I love everything about this cardigan. I love the cables, the shawl collar, the color the sample is knit in (6006 Wolf)…even the buttons we used for the sample. For me, it’s the perfect cardigan - interesting to make, yet not so simple that it is boring. And easy to wear! This timeless cardigan will fold into anybody’s wardrobe flawlessly. It is simple to dress up or down depending on the occasion.

But maybe cardigans aren’t your thing. That’s ok! Tonia also designed an Abide Pullover.


Using the same cable motifs, she designed a crew neck pullover that is perfect for both men and women.

Both pieces are knit in Vista, part of our MountainTop Collection. All the yarns in this collection are spun from natural, undyed fibers, creating some very gorgeous shades of beiges, grays and browns. For me that is great because my two favorite colors are black and gray. But some of you might be thinking that you would love to see either (or both) of these pieces in something more colorful. May I suggest Color by Kristin? It is the same gauge and, like Vista, it holds cables beautifully. Between the two yarns you have 34 colors to choose from. Honestly – that is probably the hardest decision you will have to make.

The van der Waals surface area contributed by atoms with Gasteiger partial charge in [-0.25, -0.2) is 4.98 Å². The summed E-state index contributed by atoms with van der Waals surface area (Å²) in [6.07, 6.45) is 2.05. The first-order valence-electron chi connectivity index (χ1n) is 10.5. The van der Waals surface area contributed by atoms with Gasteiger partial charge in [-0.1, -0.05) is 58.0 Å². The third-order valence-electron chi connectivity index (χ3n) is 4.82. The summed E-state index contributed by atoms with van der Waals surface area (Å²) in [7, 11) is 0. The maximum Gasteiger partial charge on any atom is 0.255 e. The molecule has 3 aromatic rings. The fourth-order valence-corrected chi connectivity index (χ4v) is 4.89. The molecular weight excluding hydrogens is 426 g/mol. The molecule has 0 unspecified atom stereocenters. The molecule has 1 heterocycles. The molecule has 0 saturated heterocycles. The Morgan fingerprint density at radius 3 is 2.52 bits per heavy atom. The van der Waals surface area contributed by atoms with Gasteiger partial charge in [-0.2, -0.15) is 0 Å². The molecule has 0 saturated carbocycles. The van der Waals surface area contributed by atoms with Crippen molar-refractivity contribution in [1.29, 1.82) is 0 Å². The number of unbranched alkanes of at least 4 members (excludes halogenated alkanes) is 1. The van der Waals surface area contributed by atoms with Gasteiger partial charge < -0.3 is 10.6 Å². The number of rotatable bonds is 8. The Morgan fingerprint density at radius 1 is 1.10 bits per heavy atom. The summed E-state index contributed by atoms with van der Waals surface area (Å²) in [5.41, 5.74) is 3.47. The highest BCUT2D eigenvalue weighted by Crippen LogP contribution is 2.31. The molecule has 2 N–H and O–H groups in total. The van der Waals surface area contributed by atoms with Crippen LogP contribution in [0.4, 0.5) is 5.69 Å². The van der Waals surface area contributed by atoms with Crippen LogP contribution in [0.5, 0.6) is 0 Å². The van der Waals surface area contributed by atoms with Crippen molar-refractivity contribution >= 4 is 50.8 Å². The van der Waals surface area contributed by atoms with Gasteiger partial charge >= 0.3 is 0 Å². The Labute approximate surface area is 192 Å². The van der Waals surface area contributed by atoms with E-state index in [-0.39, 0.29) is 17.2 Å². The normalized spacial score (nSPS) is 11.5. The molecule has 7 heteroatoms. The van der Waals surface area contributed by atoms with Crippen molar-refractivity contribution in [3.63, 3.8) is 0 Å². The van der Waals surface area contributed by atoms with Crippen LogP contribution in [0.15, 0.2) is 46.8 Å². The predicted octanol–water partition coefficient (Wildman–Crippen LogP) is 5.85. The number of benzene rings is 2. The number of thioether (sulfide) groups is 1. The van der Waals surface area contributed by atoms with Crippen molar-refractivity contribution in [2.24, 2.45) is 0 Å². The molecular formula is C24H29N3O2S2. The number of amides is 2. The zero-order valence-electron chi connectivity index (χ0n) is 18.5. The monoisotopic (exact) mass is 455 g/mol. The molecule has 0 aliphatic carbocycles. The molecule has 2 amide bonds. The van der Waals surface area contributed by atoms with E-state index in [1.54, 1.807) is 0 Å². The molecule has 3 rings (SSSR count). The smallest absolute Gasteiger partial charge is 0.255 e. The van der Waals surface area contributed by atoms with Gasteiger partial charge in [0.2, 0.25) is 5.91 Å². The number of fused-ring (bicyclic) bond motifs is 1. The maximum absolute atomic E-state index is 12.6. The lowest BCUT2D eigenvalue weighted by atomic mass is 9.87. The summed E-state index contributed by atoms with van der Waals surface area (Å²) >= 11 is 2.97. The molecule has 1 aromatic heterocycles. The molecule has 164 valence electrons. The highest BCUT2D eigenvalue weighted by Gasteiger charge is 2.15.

There are a few of us who are planning on making this pattern here at CEY, so don’t be too surprised if you see a WIP Wednesday that features an Abide in the near-ish future.


Knit on.


Winners!

All good things must come to an end. Sadly, this includes our Wadena KAL.


So without further ado, here are the winners (drawn at random):

Grand Prize - Louise from GA
First Prize –  Jane from MA
Second Prize - Vickie from WA

Thanks to everyone who participated! I really hope you are all enjoying your shawls.


Knit on!

WIP Wednesday…Linda’s Wadena

September is over, which sadly means our KAL is also over. But I couldn’t resist one last WIP Wadena.

Today’s WIP is actually an FO and comes from Linda, our Design Coordinator.

Linda decided to use Majestic Tweed in 7254 Lavender, 7271 Ballerina and 7238 Espresso for her Wadena. She mentioned to me that she chose Majestic Tweed not only because she loved the way the samples looked, but also because it is so soft and luxurious it is a real treat to work with. She loves the way the yarn blooms as you knit, and it holds its shape so well that there is little to no blocking needed on a project like the Wadena.


Linda started her Wadena a few weeks after the rest of us, but it didn’t take her long to catch up. It is one of those pieces she could work on a little bit at a time – a few minutes here while waiting for her kids at karate practice, a few minutes there in the dentist office, and a few minutes after lunch. Before long her shawl was done.


Beautiful job Linda!


Knit on!